Videogames. Videogames represent an utterly novel form of interactive fiction, offering audiences opportunities for agency and character identification heretofore unseen in media. I am deeply interested in how and why we play videogames and the individual differences that drive varying player behaviour. My dissertation research focuses on identifying different types of gamers, understanding the motivations behind each type, and determining what needs videogames fulfills for each type.
Absurdity and Meaning-Making. My Master’s thesis research focused on the perception of absurd humour. In particular, I was interested in the polarised reactions absurdity tends to elicit, which include threat, mirth, and a profound sense of meaning. I investigated the effects of personality and context (expectations, knowledge of intention) on appreciation for absurd humour. This work was part of a broader question of how meaning is constructed in cases when meaningfulness is ambiguous and what role personality plays in that construction.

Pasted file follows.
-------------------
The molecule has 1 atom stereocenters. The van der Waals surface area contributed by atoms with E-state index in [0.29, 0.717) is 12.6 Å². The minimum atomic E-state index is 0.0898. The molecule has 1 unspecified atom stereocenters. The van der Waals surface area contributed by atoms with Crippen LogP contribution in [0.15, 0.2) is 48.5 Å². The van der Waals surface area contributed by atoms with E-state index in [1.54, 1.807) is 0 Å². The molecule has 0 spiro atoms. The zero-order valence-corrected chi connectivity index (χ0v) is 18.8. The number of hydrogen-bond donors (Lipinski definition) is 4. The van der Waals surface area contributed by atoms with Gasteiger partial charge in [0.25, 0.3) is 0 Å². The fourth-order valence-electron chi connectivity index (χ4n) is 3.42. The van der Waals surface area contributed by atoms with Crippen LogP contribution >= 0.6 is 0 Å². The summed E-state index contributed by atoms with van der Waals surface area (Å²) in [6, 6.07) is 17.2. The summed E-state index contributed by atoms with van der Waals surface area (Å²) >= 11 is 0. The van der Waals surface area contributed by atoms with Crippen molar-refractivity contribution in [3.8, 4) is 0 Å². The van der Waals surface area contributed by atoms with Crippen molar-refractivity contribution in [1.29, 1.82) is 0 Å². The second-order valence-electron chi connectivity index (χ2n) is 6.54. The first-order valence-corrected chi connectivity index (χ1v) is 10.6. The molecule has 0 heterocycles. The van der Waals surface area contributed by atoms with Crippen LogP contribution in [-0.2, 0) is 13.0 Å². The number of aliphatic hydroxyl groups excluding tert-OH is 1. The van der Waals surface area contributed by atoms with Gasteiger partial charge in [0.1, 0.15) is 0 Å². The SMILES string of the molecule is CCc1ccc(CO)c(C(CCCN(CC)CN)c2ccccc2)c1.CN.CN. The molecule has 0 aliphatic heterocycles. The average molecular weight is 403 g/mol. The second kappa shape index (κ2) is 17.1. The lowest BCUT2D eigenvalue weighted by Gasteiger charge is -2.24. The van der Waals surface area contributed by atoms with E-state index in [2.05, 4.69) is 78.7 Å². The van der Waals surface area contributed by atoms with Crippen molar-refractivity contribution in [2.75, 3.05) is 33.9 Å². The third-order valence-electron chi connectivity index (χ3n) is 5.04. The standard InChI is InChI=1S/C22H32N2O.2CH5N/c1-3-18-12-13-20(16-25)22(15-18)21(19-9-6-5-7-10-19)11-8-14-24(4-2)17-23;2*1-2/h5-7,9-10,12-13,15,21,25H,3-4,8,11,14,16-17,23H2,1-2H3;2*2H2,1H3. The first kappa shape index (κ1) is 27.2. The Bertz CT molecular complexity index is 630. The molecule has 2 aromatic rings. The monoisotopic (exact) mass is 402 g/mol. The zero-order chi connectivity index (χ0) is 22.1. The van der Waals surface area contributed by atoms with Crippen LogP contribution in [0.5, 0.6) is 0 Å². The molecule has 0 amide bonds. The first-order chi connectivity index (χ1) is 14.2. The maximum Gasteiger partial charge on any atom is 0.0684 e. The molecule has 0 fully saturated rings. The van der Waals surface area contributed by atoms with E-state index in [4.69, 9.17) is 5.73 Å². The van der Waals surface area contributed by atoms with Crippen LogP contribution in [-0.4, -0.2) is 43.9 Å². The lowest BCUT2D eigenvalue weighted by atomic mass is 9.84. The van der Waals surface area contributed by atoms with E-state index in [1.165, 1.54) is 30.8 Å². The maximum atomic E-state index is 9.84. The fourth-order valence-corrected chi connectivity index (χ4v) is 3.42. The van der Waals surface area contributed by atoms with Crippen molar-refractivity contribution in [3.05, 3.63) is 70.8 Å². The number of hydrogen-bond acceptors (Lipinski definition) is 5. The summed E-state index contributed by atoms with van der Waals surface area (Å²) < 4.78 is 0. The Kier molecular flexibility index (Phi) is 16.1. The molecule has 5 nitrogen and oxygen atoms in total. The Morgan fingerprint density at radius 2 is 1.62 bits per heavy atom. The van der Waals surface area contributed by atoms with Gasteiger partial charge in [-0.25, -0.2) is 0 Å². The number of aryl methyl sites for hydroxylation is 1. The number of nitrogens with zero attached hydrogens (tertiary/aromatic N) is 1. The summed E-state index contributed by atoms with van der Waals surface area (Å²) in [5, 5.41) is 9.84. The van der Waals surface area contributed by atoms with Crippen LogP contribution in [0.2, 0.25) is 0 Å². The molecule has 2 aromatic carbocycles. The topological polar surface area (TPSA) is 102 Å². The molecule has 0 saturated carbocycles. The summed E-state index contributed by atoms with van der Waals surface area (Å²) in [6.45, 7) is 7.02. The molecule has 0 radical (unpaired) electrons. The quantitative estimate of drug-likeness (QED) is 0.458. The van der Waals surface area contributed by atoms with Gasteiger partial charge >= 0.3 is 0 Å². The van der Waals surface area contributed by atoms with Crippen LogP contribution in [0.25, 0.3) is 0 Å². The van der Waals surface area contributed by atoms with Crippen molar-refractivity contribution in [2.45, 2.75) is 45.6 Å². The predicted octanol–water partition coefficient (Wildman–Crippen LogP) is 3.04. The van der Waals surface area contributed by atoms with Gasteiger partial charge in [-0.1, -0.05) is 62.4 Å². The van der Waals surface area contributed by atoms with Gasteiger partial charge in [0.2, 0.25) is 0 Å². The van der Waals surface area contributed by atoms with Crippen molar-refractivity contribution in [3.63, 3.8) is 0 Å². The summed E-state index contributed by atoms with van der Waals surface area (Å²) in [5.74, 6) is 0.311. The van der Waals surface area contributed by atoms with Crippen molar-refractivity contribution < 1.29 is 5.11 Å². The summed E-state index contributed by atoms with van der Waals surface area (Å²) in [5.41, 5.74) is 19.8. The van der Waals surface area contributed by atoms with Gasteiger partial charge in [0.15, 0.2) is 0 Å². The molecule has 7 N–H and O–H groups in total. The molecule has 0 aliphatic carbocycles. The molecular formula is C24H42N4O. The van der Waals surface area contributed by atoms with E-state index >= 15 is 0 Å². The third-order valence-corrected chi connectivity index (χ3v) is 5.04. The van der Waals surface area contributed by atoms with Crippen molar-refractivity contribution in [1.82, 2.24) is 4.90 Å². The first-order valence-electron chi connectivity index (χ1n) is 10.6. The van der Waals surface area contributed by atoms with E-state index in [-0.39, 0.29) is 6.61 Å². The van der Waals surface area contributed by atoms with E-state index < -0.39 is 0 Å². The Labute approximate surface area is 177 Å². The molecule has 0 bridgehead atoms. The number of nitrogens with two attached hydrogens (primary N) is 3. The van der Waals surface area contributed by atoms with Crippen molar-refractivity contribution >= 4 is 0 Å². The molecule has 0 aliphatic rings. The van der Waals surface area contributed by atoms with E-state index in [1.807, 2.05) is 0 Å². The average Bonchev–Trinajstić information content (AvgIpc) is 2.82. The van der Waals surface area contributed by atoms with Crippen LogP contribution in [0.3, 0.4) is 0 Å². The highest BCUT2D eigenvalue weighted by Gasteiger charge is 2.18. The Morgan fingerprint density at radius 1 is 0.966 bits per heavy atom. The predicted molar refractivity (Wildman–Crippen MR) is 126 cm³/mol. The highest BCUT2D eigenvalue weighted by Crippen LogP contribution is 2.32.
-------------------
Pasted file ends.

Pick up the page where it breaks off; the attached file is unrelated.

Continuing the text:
Methodology, Quantitative Methods, and Open Science. I have an enduring interest in improving our field’s quantitative and research methods. I have thus devoted much of my graduate career to developing my statistical skills (e.g., multivariate methods, Bayesian analysis), learning novel statistical techniques (e.g., the p-curve), and adopting the tenets of open science.